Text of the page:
Will Tiririca expose the hypocrisy and corruption in Brazil’s congress? It’s unlikely. Despite the 1.3m votes he tallied, it is not clear whether Silva is even eligible for congress. A recent article in the Brazilian magazine Epoca cast doubt on the candidate’s ability to read, which is a legal prerequisite for holding office in a country where 10% of the population is illiterate. Even if Silva’s victory survives the electoral court proceedings, his time in office may amount to little more than a bad joke. As Reuters ominously notes, “his candidacy may not have been as spontaneous or innocent as it might appear.” Given that Tiririca benefited from a well-financed campaign, it is safe to assume he will be as beholden to special interests as the other clowns in Brasilia

A more incisive use of clowning took place on Capitol Hill in September, when Stephen Colbert testified before a House judiciary subcommittee meeting on immigrant reform.

Click here to read the rest of the post, see Colbert’s surreal testimony, or make a comment.

Photo credit: axelsrose (via Flickr)

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My blogroll-ed friend Ted Reinert badgered me into going to this show and I’m glad he did. I had seen the Arcade Fire and their awesome openers Spoon twice each and didn’t expect much from either this time around. Both bands put on better shows than I thought were possible.

UPDATE: After many, many posts and articles for MIL, this is my first piece to rise to the top of the Most Popular list! Literary folks love the Arcade Fire.

“How are the people on the hill doing?” asked Win Butler, Arcade Fire’s lead vocalist, of the fans crammed onto the sprawling lawn behind the Merriweather Post Pavilion amphitheatre in Maryland. “That’s where I’d be,” he announced proudly. Before launching into the encore, he shared a story from his suburban Houston childhood: as an usher at an outdoor venue in Texas (not unlike the 16,500-person space he was now headlining), he would turn a blind eye to eager fans from the cheap seats sneaking down to the stage.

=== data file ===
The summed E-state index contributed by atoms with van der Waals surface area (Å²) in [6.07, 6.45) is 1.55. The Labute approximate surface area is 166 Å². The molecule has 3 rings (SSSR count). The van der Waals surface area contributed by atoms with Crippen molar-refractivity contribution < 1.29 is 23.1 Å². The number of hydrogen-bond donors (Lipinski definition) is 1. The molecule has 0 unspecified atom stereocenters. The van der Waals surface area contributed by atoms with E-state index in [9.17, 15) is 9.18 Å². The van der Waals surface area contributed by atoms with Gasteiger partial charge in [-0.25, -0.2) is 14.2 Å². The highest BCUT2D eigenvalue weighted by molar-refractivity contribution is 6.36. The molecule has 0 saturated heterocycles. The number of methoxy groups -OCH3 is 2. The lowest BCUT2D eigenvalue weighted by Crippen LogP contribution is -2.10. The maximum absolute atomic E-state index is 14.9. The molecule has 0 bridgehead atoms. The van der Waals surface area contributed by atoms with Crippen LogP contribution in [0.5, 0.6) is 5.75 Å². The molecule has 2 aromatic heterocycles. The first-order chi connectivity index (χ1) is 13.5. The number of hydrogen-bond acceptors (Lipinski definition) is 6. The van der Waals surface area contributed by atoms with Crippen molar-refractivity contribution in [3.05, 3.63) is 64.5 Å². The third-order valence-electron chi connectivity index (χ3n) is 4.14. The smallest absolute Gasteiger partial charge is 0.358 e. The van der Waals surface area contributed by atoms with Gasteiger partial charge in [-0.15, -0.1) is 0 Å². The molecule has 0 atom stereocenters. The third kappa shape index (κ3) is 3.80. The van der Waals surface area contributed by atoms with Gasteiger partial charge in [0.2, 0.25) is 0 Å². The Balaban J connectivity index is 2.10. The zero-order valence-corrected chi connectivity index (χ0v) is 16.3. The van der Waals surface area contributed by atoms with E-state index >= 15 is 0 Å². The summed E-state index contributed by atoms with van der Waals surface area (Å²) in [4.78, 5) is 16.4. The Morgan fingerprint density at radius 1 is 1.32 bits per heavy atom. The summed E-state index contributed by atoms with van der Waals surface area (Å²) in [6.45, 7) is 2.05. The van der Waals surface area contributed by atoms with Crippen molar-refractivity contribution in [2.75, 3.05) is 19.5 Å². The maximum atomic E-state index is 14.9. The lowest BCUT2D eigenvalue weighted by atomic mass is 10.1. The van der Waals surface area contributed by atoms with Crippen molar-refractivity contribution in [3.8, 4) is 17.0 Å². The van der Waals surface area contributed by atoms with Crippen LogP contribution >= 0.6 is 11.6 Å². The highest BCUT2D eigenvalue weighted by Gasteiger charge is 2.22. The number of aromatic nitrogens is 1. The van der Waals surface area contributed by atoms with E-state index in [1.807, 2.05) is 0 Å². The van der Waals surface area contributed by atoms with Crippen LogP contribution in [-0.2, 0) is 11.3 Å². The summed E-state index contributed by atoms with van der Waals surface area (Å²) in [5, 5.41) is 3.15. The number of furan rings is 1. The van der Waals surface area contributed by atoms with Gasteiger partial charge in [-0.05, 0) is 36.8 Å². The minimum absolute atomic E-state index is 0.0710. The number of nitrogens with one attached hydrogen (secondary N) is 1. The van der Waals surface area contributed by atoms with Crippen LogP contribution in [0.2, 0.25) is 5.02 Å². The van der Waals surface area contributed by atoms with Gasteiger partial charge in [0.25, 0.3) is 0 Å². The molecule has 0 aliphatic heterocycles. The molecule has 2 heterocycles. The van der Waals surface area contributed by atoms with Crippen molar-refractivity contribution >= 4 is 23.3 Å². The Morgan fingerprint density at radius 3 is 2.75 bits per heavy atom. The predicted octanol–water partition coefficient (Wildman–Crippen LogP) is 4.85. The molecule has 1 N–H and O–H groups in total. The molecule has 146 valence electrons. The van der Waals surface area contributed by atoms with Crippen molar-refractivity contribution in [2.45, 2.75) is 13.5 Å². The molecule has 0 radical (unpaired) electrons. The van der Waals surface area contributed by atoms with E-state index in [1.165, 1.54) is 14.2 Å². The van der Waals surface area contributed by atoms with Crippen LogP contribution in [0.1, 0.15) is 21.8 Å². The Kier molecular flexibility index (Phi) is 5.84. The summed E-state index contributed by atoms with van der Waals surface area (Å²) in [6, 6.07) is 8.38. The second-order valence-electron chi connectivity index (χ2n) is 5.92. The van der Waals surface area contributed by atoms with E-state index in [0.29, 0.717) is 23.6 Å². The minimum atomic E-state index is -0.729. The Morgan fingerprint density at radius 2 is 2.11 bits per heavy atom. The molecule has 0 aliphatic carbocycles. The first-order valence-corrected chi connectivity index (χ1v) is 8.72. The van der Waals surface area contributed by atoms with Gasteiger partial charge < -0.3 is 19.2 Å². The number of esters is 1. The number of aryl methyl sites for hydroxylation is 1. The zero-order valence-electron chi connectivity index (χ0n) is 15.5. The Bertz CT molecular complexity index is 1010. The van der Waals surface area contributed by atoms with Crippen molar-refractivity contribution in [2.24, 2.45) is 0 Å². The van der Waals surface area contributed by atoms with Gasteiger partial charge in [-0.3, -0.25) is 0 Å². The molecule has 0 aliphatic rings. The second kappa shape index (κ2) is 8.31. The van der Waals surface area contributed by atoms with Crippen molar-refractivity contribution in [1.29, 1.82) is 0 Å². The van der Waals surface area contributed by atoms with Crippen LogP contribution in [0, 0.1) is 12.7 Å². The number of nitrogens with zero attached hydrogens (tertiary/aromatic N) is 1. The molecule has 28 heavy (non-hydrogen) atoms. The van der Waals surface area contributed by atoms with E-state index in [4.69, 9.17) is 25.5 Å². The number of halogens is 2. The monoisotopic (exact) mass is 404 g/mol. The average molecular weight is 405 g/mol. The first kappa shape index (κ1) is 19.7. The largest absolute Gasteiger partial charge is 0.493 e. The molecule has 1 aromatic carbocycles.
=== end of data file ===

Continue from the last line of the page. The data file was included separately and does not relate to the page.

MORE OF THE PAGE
Experiences like these colour the band’s third album, “The Suburbs”. Most of Arcade Fire is native to cosmopolitan Montreal—the adopted hometown of Win Butler and his bandmate and brother William—yet the new record sounds like it came straight out of the American rust belt: “Some cities make you lose your head/Endless suburbs stretched out thin and dead/And what was that line you said/Wishing you were anywhere but here/You watch the life you’re living disappear.” Butler delivers these lines on “Wasted Hours”, a song that echoes the Midwestern malaise of The Replacements, who first proclaimed that “Anywhere’s Better Than Here”.

Even the stage was set up to evoke the claustrophobic sprawl of middle America: a lone streetlight was visible in the rear left of the backdrop, with an image of cracked pavement and a bridge overpass enveloping all eight members of the touring band. A giant billboard, which doubled as a video screen and lighting display, rose out of the rear centre of the stage, tying the suburban motif together.

I first saw the Arcade Fire six years ago in the Midwest.

Click here to continue reading the MIL blog post or to make a comment.

Photo credit: NRK P3 (via Flickr)

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I lived on the same dormitory floor as Selena during my freshman year of college. Although we didn’t see each other as much as we did when we lived on either side of the floor’s co-ed bathroom, we remained friendly enough during the next three years that Selena made a point of adding me to an email list she wrote to during the year she spent after graduation literally clowning around. With periodic intermissions, she has kept clowning–and emailing me–ever since. After her most recent adventures, I asked my editor if I could interview her for MIL. The  product of our two-hour-long conversation is below.